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At 90, the Legion is still spry, but struggling

They were brave and adventurous, young men who went to war to fight for their country.
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They were brave and adventurous, young men who went to war to fight for their country.

Many never returned, some buried where they fell and died in the countries they fought to liberate; 118,000 Canadian soldiers perished in battle from the First World War to Afghanistan and Iraq.

For the past 90 years, those who came home would turn to the Royal Canadian Legion for comfort, camaraderie and remembrance.

In Calgary, crosses are planted each year in a grassy field on Memorial Drive past the Centre Street Bridge for those from southern Alberta who have died in Canada's wars and conflicts. In Edmonton, stone markers at the west end of the Convention Centre mark those northern Alberta residents who made the ultimate sacrifice in two World Wars and the Korean conflict.

At its 90th anniversary across Canada, the Royal Canadian Legion is at a crossroads with dwindling membership as more veterans pass on and fewer people join than in the past. But its role in Canadian life still shines bright, as generations of young people learn about the sacrifices of brave men and women before them for the cause of freedom.

There were many other young men and women who would join Canada's armed forces in war and peacetime. Phil MacAuley was one of those young men.

In 1970, he joined the Royal Canadian Navy right out of high school and served as a medic until 1975. Following his stint in the navy, MacAuley joined the Royal Canadian Legion in Calgary Branch No. 1. Today, at 63, he is the president of No. 1 Branch. He says there is still a role for the organization to play in Canadian life.

“Our biggest thing is remembrance, what has been passed on. To never forget what happened as a nation and as a people. There were lots of sacrifice with 120,000 people who gave up their lives in different conflicts. It's still going on, we're still providing peacekeeping in hostile areas,” he says.

Since he first joined the legion in 1975, MacAuley has seen the organization in Alberta, like other parts of Canada, gradually dwindle in membership as older veterans pass on and fewer younger veterans became members. Affiliate memberships were opened up to the public after MacAuley joined, but it has still not helped to boost membership significantly.

Of the 900 members in his branch, 10 per cent of them are regular patrons to the branch's activities which functions as a pub, dance and banquet hall.

Decline in membership is the story in almost every Canadian city, town or village; some branches have closed permanently. But MacAuley hopes the 90th anniversary will rekindle Canadians interest in the non-profit organization. “It is important. We represent peace, after those who have served,” he says, noting that veterans still come for the camaraderie and socializing it has become known for.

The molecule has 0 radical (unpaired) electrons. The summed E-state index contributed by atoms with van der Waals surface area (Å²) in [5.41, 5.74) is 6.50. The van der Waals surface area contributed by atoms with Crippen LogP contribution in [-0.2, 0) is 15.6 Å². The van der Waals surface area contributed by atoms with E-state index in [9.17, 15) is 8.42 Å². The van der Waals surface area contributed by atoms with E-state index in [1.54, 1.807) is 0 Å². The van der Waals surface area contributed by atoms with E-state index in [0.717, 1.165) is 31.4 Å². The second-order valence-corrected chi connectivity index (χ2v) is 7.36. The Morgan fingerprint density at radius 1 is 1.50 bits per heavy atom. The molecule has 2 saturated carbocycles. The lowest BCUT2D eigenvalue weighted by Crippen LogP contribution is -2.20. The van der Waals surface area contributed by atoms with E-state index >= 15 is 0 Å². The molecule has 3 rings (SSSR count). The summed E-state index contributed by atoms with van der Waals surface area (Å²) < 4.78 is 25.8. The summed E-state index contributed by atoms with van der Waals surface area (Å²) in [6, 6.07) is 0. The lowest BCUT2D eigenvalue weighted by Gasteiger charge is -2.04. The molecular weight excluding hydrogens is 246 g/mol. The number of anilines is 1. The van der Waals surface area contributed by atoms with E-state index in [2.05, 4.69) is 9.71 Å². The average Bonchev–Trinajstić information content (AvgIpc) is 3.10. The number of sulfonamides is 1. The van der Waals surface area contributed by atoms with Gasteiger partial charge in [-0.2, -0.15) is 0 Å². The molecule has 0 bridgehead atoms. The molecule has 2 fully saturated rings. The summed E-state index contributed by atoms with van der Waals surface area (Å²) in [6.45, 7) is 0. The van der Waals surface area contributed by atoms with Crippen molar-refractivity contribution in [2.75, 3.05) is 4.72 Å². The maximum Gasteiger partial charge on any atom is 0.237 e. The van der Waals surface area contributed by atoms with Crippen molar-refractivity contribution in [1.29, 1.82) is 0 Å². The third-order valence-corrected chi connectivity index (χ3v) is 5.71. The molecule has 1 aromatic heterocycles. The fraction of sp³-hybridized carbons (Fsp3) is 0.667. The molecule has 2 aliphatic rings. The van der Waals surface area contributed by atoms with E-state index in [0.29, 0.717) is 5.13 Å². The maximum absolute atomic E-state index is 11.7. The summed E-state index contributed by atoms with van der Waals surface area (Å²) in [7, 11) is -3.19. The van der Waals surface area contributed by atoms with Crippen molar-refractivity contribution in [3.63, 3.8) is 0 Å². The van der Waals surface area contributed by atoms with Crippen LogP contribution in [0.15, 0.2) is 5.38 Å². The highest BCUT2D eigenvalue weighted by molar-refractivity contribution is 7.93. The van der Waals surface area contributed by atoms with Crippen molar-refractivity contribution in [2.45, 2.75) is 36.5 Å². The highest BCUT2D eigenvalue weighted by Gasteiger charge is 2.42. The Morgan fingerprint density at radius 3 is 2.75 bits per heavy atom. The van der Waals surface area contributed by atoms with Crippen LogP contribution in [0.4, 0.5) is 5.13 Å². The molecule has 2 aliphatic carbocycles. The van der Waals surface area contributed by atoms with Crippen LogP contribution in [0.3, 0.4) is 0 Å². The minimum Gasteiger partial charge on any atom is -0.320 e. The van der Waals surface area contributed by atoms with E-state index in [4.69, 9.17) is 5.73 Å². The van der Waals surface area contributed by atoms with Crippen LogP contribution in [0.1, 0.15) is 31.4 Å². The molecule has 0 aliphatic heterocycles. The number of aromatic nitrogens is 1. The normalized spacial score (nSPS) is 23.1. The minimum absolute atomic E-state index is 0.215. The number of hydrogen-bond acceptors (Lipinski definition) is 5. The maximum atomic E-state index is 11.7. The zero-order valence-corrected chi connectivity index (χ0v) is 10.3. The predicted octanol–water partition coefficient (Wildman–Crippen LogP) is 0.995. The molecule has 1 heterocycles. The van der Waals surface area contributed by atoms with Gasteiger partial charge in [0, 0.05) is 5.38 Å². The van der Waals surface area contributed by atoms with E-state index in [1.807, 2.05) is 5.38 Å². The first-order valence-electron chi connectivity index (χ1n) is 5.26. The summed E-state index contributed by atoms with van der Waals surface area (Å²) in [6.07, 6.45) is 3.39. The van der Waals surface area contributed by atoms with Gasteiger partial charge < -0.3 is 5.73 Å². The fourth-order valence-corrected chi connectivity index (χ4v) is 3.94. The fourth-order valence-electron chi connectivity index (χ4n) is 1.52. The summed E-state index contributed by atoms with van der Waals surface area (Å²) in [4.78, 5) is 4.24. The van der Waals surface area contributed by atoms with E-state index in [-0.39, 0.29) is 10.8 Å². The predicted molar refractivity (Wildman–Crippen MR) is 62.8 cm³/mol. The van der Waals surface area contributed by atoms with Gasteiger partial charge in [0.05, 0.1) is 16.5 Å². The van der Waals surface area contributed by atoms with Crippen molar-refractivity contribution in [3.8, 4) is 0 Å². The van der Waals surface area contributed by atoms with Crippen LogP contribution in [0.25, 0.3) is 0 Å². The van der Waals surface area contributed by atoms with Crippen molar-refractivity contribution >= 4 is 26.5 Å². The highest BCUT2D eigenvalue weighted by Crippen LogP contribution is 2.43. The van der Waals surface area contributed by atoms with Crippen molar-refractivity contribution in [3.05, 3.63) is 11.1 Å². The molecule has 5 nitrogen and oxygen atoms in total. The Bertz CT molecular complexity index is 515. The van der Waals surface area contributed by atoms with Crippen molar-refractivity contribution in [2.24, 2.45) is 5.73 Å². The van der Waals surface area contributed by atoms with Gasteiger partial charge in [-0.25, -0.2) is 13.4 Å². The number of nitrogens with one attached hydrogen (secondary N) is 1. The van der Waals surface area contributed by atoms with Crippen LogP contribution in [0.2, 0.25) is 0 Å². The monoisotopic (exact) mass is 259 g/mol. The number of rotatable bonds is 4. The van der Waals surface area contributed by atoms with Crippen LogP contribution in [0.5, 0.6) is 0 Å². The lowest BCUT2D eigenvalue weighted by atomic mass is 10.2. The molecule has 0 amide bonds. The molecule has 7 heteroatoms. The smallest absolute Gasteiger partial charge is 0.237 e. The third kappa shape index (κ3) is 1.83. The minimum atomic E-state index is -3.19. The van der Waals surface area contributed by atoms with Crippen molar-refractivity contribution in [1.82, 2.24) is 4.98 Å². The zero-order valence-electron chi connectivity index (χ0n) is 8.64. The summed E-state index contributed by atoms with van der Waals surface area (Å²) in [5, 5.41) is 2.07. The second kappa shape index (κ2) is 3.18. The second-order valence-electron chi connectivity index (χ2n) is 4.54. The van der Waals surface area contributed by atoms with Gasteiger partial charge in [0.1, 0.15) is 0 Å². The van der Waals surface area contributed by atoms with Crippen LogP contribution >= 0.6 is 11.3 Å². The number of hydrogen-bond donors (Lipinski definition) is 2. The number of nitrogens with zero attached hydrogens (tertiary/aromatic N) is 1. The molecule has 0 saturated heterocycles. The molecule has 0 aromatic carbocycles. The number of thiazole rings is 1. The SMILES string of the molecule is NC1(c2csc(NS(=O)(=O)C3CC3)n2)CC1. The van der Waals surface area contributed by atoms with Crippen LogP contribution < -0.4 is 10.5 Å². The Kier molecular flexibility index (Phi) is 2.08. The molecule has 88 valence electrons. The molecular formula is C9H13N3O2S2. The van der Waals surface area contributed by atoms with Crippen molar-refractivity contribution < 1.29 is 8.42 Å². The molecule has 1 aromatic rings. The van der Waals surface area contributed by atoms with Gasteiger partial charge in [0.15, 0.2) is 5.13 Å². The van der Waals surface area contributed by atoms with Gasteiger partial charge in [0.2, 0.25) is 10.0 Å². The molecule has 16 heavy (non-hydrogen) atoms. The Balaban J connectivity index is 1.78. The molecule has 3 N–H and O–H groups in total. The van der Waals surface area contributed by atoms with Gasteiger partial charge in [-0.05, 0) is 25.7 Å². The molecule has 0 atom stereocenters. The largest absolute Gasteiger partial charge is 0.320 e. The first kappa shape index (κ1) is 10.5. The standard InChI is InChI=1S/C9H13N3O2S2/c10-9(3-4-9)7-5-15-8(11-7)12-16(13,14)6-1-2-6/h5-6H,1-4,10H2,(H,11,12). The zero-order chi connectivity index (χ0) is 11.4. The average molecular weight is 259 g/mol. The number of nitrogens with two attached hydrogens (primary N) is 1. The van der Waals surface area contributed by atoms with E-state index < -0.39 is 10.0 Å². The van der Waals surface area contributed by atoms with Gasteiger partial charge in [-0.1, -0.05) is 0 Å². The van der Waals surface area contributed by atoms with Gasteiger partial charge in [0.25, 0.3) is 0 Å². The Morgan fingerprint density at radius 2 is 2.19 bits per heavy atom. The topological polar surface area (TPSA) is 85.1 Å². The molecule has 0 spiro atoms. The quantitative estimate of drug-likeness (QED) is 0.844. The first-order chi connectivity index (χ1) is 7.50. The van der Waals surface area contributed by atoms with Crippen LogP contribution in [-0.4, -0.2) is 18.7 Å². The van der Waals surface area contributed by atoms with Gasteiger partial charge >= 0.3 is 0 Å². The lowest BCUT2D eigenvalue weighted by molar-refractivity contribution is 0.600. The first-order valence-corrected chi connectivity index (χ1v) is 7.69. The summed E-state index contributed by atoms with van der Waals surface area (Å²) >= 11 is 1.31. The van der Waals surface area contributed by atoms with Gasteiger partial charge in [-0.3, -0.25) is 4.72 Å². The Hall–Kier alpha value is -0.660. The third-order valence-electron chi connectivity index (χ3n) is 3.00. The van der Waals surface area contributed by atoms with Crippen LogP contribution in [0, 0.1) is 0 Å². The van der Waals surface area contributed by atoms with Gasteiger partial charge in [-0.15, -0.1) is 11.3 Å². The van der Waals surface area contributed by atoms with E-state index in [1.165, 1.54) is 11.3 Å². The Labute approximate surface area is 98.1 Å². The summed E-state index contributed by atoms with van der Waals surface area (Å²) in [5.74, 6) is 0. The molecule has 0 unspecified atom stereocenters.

Branch No. 1 is designated a historic site by the City of Calgary. The two-story building houses walls of plaques with individual names to honor those Canadian soldiers who have died in battle and those who have passed on since they came home to Canada. Like other Legions across Alberta and Canada, there is a network of services for veterans. They include help with pensions, understanding their benefits many receive from Veterans Affairs, aids for disabilities, food if necessary at Canada's only veteran's food bank, help for the homeless veteran and even funeral services if requested.

“The biggest problem is veterans are proud. They don't want to ask for help. We're trying to get the word out that services can help them,” he said.

MacAuley, whose grandfather fought in the First World War from 1914 to 1918, feels positive that younger generations of Canadians know the history behind the veterans' sacrifices for their country.

“We do that very well. We get the poem and poetry contest all across Alberta for students every year, leading up to Remembrance Day,” he says. Winners are then selected for each age group in the province.

Besides Remembrance Day ceremonies, battles such as Vimy Ridge in the First World War, D-Day in the Second World War and Victory Day in Europe and Japan in the same war are marked by ceremonies organized by the Royal Canadian Legion throughout Alberta.

On its 90th anniversary, the Alberta/NWT High Command will travel to branches in different towns, villages and cities across the province to mark its anniversary in a caravan of remembrance.